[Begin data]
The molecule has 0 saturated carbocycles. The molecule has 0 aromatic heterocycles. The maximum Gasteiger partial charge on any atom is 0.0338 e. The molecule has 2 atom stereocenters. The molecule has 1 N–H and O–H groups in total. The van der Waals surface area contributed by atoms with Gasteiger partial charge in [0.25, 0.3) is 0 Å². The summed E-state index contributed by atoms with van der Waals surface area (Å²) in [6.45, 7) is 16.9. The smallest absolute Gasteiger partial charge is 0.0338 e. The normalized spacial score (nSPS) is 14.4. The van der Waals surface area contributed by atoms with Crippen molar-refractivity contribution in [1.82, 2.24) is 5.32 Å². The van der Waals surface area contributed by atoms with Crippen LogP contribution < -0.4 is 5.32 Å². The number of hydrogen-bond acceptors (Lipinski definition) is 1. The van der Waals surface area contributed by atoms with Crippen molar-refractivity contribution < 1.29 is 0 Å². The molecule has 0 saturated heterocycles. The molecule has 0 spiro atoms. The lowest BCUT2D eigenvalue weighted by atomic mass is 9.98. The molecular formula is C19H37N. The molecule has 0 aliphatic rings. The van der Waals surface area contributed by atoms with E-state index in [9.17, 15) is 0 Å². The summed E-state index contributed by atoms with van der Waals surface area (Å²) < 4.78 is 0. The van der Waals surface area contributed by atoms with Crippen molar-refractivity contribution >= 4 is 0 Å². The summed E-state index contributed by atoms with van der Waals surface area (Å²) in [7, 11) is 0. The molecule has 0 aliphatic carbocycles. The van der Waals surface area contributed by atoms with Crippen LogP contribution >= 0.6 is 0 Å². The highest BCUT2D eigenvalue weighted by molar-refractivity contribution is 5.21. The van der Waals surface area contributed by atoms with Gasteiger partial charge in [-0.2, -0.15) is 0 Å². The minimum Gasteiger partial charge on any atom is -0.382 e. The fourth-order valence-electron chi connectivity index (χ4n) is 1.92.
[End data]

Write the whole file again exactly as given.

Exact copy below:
The molecule has 0 saturated carbocycles. The molecule has 0 aromatic heterocycles. The maximum Gasteiger partial charge on any atom is 0.0338 e. The molecule has 2 atom stereocenters. The molecule has 1 N–H and O–H groups in total. The van der Waals surface area contributed by atoms with Gasteiger partial charge in [0.25, 0.3) is 0 Å². The summed E-state index contributed by atoms with van der Waals surface area (Å²) in [6.45, 7) is 16.9. The smallest absolute Gasteiger partial charge is 0.0338 e. The normalized spacial score (nSPS) is 14.4. The van der Waals surface area contributed by atoms with Crippen molar-refractivity contribution in [1.82, 2.24) is 5.32 Å². The van der Waals surface area contributed by atoms with Crippen LogP contribution < -0.4 is 5.32 Å². The number of hydrogen-bond acceptors (Lipinski definition) is 1. The van der Waals surface area contributed by atoms with Crippen molar-refractivity contribution < 1.29 is 0 Å². The molecule has 0 saturated heterocycles. The molecule has 0 spiro atoms. The lowest BCUT2D eigenvalue weighted by atomic mass is 9.98. The molecular formula is C19H37N. The molecule has 0 aliphatic rings. The van der Waals surface area contributed by atoms with E-state index in [9.17, 15) is 0 Å². The summed E-state index contributed by atoms with van der Waals surface area (Å²) < 4.78 is 0. The van der Waals surface area contributed by atoms with Crippen molar-refractivity contribution >= 4 is 0 Å². The summed E-state index contributed by atoms with van der Waals surface area (Å²) in [7, 11) is 0. The molecule has 0 aliphatic carbocycles. The van der Waals surface area contributed by atoms with Crippen LogP contribution >= 0.6 is 0 Å². The highest BCUT2D eigenvalue weighted by molar-refractivity contribution is 5.21. The van der Waals surface area contributed by atoms with Gasteiger partial charge in [-0.2, -0.15) is 0 Å². The minimum Gasteiger partial charge on any atom is -0.382 e. The fourth-order valence-electron chi connectivity index (χ4n) is 1.92.